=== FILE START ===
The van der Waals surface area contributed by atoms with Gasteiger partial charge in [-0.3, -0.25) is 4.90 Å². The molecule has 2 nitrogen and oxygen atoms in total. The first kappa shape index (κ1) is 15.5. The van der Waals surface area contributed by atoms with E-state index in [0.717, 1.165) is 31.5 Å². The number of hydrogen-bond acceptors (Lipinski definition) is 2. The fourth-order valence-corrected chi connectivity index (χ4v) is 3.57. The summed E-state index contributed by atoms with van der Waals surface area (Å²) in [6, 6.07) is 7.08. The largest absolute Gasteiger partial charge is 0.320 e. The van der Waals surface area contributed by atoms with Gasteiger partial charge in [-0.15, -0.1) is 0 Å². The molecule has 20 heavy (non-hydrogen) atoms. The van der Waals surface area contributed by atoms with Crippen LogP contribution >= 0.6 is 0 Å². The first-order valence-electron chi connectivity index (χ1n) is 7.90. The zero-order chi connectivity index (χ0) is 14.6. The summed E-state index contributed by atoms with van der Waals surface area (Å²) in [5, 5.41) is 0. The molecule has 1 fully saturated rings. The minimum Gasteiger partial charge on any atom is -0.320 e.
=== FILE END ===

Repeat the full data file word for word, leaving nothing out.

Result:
The van der Waals surface area contributed by atoms with Gasteiger partial charge in [-0.3, -0.25) is 4.90 Å². The molecule has 2 nitrogen and oxygen atoms in total. The first kappa shape index (κ1) is 15.5. The van der Waals surface area contributed by atoms with E-state index in [0.717, 1.165) is 31.5 Å². The number of hydrogen-bond acceptors (Lipinski definition) is 2. The fourth-order valence-corrected chi connectivity index (χ4v) is 3.57. The summed E-state index contributed by atoms with van der Waals surface area (Å²) in [6, 6.07) is 7.08. The largest absolute Gasteiger partial charge is 0.320 e. The van der Waals surface area contributed by atoms with Gasteiger partial charge in [-0.15, -0.1) is 0 Å². The molecule has 20 heavy (non-hydrogen) atoms. The van der Waals surface area contributed by atoms with Crippen LogP contribution >= 0.6 is 0 Å². The first-order valence-electron chi connectivity index (χ1n) is 7.90. The zero-order chi connectivity index (χ0) is 14.6. The summed E-state index contributed by atoms with van der Waals surface area (Å²) in [5, 5.41) is 0. The molecule has 1 fully saturated rings. The minimum Gasteiger partial charge on any atom is -0.320 e.